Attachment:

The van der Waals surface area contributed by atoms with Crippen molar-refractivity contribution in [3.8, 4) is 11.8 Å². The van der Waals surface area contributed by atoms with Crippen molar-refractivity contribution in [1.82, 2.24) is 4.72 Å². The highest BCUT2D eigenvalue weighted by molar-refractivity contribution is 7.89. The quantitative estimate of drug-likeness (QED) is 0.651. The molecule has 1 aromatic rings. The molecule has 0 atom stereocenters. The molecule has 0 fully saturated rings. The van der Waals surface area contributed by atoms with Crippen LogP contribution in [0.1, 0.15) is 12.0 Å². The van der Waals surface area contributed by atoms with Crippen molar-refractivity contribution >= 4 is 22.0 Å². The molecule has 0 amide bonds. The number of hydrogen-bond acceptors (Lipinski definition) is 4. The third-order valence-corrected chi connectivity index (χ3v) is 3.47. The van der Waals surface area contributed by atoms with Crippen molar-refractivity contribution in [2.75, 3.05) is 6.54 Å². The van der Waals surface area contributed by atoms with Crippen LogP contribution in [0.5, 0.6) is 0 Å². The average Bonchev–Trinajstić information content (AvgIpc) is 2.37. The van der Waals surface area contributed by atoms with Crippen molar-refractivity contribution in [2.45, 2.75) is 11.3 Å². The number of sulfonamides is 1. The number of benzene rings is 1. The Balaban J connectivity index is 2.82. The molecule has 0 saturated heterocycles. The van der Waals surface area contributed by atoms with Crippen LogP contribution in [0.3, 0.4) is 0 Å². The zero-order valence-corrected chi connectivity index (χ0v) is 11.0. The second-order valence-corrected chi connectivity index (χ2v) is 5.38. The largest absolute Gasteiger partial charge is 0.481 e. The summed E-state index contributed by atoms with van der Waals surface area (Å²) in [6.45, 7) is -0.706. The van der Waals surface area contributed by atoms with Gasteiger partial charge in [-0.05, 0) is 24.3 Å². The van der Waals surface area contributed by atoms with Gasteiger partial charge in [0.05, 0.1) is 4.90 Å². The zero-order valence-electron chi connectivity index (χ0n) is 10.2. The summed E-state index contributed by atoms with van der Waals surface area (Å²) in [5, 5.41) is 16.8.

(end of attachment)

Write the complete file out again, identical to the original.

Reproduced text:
The van der Waals surface area contributed by atoms with Crippen molar-refractivity contribution in [3.8, 4) is 11.8 Å². The van der Waals surface area contributed by atoms with Crippen molar-refractivity contribution in [1.82, 2.24) is 4.72 Å². The highest BCUT2D eigenvalue weighted by molar-refractivity contribution is 7.89. The quantitative estimate of drug-likeness (QED) is 0.651. The molecule has 1 aromatic rings. The molecule has 0 atom stereocenters. The molecule has 0 fully saturated rings. The van der Waals surface area contributed by atoms with Crippen LogP contribution in [0.1, 0.15) is 12.0 Å². The van der Waals surface area contributed by atoms with Crippen molar-refractivity contribution >= 4 is 22.0 Å². The molecule has 0 amide bonds. The number of hydrogen-bond acceptors (Lipinski definition) is 4. The third-order valence-corrected chi connectivity index (χ3v) is 3.47. The van der Waals surface area contributed by atoms with Crippen molar-refractivity contribution in [2.75, 3.05) is 6.54 Å². The van der Waals surface area contributed by atoms with Crippen LogP contribution in [0.5, 0.6) is 0 Å². The average Bonchev–Trinajstić information content (AvgIpc) is 2.37. The van der Waals surface area contributed by atoms with Crippen molar-refractivity contribution in [2.45, 2.75) is 11.3 Å². The number of sulfonamides is 1. The number of benzene rings is 1. The Balaban J connectivity index is 2.82. The molecule has 0 saturated heterocycles. The van der Waals surface area contributed by atoms with Crippen LogP contribution in [0.3, 0.4) is 0 Å². The zero-order valence-corrected chi connectivity index (χ0v) is 11.0. The second-order valence-corrected chi connectivity index (χ2v) is 5.38. The largest absolute Gasteiger partial charge is 0.481 e. The summed E-state index contributed by atoms with van der Waals surface area (Å²) in [6.45, 7) is -0.706. The van der Waals surface area contributed by atoms with Gasteiger partial charge in [-0.05, 0) is 24.3 Å². The van der Waals surface area contributed by atoms with Gasteiger partial charge in [0.05, 0.1) is 4.90 Å². The zero-order valence-electron chi connectivity index (χ0n) is 10.2. The summed E-state index contributed by atoms with van der Waals surface area (Å²) in [5, 5.41) is 16.8.